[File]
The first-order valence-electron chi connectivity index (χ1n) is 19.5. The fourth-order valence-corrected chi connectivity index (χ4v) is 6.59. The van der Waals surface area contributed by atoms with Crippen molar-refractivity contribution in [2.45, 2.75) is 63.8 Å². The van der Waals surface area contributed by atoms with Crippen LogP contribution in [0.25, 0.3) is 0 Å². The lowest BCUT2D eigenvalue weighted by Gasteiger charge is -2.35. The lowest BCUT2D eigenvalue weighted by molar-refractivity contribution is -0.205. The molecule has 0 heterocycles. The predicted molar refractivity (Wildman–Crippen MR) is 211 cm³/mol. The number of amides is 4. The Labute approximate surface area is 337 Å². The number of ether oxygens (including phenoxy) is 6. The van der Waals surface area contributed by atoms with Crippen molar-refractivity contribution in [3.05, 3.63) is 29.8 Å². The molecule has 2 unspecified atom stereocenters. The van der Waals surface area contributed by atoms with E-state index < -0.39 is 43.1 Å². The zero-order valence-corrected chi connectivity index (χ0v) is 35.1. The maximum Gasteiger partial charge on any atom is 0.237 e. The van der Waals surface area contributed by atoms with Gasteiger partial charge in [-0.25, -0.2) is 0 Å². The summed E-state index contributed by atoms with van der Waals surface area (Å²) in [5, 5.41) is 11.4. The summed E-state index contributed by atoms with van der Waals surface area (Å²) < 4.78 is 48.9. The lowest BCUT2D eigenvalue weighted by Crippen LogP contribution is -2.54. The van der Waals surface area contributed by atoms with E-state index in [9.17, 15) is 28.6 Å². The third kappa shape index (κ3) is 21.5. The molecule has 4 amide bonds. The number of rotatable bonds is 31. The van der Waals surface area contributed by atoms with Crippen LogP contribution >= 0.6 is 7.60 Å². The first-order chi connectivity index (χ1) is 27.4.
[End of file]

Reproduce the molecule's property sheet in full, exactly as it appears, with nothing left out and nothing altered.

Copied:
The first-order valence-electron chi connectivity index (χ1n) is 19.5. The fourth-order valence-corrected chi connectivity index (χ4v) is 6.59. The van der Waals surface area contributed by atoms with Crippen molar-refractivity contribution in [2.45, 2.75) is 63.8 Å². The van der Waals surface area contributed by atoms with Crippen LogP contribution in [0.25, 0.3) is 0 Å². The lowest BCUT2D eigenvalue weighted by Gasteiger charge is -2.35. The lowest BCUT2D eigenvalue weighted by molar-refractivity contribution is -0.205. The molecule has 0 heterocycles. The predicted molar refractivity (Wildman–Crippen MR) is 211 cm³/mol. The number of amides is 4. The Labute approximate surface area is 337 Å². The number of ether oxygens (including phenoxy) is 6. The van der Waals surface area contributed by atoms with Crippen molar-refractivity contribution in [3.05, 3.63) is 29.8 Å². The molecule has 2 unspecified atom stereocenters. The van der Waals surface area contributed by atoms with E-state index < -0.39 is 43.1 Å². The zero-order valence-corrected chi connectivity index (χ0v) is 35.1. The maximum Gasteiger partial charge on any atom is 0.237 e. The van der Waals surface area contributed by atoms with Gasteiger partial charge in [-0.25, -0.2) is 0 Å². The summed E-state index contributed by atoms with van der Waals surface area (Å²) in [5, 5.41) is 11.4. The summed E-state index contributed by atoms with van der Waals surface area (Å²) < 4.78 is 48.9. The lowest BCUT2D eigenvalue weighted by Crippen LogP contribution is -2.54. The van der Waals surface area contributed by atoms with E-state index in [9.17, 15) is 28.6 Å². The third kappa shape index (κ3) is 21.5. The molecule has 4 amide bonds. The number of rotatable bonds is 31. The van der Waals surface area contributed by atoms with Crippen LogP contribution >= 0.6 is 7.60 Å². The first-order chi connectivity index (χ1) is 27.4.